Then Discuss Your Arguments as a Class

Let's Add Some New Rules

Make Up Some New Rules

Scheme In Your Groups

Take a few minutes to think about one or more new rules you'd like to add to the simulation

Share Out As A Class

When you're ready, we'll share out as a class and decide which new rule(s) to add to the game.

Play with the New Rules and Gather Data

Play! Just like before, gather data at the end of each round so we can plot, analyze, and compare it.

"Here are some potential rule variations you can consider:

- The SEC (Securities and Exchange Commission) is out to lunch: **A single trade can be more than a penny**. Agents must negotiate the trade amount before flipping the coin/rolling the die. The only catch is that you can't trade more than the maximum amount of money held by the poorer person. For example, Agents Bond (7 pennies) and Romanov (14 pennies) can only exchange up to 7 pennies in a single trade, because any more than that and Bond risks going into debt.
- Some people get robbed: Each agent starts with some number K of *robbery* tokens. Maybe start with one. In any given trade, the losing party can spend a robbery token to steal the money anyway. Once a token is spent, it can't be re-used.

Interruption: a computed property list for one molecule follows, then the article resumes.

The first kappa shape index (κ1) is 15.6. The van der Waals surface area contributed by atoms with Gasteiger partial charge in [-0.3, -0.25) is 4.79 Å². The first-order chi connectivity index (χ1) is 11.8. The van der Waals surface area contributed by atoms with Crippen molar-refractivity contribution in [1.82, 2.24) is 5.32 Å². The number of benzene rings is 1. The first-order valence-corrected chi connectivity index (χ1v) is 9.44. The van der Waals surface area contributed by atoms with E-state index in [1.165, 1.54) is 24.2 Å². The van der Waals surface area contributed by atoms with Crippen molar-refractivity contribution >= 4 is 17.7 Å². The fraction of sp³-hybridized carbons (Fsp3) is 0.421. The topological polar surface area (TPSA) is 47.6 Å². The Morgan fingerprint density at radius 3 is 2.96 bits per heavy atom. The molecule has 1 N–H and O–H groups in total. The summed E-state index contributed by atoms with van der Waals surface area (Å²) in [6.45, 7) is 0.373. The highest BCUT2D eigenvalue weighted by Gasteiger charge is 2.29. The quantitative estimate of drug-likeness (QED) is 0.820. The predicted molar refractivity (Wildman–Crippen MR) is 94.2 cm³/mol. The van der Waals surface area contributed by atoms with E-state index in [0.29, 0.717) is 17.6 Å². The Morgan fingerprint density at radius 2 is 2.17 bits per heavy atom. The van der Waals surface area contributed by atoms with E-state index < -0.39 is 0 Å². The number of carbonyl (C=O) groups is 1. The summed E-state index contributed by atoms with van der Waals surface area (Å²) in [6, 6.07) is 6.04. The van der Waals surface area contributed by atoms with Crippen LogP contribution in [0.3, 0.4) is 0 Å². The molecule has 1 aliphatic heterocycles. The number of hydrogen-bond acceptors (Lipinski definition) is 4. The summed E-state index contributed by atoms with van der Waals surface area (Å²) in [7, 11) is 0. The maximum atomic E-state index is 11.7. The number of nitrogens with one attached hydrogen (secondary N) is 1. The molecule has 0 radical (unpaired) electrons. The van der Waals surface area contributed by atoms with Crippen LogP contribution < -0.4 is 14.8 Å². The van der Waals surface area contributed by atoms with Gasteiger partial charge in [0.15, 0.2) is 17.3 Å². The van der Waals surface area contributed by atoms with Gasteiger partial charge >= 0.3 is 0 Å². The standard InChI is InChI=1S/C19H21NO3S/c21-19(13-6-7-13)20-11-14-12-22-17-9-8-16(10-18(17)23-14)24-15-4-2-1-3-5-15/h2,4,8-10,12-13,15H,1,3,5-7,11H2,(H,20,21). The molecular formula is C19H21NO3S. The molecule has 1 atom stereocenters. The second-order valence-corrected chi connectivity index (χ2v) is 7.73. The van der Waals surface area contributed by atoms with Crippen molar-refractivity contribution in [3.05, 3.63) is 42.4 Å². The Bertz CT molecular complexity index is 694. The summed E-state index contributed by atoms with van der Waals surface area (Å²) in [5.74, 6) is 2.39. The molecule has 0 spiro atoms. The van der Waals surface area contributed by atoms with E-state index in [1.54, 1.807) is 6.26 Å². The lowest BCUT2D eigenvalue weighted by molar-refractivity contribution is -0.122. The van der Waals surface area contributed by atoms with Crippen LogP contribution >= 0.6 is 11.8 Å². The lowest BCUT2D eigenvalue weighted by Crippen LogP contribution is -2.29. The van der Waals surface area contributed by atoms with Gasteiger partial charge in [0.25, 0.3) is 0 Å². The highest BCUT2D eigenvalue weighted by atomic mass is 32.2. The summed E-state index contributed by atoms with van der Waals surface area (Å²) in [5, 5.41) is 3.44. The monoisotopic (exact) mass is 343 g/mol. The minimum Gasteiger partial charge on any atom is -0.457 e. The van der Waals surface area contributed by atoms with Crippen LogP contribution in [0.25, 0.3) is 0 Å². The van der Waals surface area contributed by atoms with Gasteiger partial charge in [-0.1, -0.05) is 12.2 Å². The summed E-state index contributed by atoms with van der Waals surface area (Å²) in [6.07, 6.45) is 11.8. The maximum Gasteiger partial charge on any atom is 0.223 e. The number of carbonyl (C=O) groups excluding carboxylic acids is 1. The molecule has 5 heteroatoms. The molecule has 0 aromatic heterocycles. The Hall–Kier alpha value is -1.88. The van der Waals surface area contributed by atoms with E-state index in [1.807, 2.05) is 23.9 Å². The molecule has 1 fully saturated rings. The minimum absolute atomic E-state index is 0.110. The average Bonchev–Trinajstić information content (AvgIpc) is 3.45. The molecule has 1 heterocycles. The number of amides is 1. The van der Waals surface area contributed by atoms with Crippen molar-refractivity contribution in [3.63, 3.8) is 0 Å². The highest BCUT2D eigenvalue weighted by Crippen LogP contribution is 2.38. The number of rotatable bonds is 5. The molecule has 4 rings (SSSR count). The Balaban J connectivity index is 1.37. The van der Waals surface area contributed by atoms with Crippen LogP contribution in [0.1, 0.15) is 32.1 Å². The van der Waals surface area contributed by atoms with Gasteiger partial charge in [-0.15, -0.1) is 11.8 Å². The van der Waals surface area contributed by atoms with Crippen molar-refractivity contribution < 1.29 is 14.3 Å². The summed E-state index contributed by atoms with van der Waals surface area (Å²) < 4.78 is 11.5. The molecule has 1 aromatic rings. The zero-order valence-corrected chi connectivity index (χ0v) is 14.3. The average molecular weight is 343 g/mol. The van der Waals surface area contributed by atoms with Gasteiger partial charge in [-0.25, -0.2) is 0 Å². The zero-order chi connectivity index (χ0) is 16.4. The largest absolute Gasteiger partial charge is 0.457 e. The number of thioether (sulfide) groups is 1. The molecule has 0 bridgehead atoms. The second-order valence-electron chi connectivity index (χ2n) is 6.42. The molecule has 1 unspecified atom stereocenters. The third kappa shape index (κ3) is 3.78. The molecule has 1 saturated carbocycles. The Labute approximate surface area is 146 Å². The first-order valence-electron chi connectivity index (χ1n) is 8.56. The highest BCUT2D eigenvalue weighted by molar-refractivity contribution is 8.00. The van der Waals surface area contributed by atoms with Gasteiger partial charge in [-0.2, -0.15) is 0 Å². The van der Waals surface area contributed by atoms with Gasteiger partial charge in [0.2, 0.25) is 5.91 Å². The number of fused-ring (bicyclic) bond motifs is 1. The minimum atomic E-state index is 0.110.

- Get Rich or Try Dying: At any point in the game, and agent can choose to shuffle off the mortal coil and leave all of their money to their estate. Why would they do that? Because they fear losing their money to the market and they want to finish the game without risking losing any more money. Here's how it works:
	- Agent Bond decides that once he can get up to 20 pennies, his life is complete. After he gets his 20th penny, he takes a dangerous mission to go behind enemy lines in an undisclosed location. He is never heard from again. Because MI-6 liquidates Bond's accounts on his presumed death, the final amount of money Bond finishes the game with is frozen at however much money he had when he expired. 
- Leveling the Scales: Whenever two agents with differing amounts of money enter into a trade (Say Agent Bond has 7 pennies, and Agent Romanov has 14 pennies), the agent with less money gets a probability advantage. So, determining the trade moves from being a coin-flip problem to a die-roll problem, where the less well-off party gets a weight in their favor. (In the case of a six-sided die---or d6---an example might be that 1--4 are victory rolls for Bond, while only 5 and 6 mean that Romanov wins.)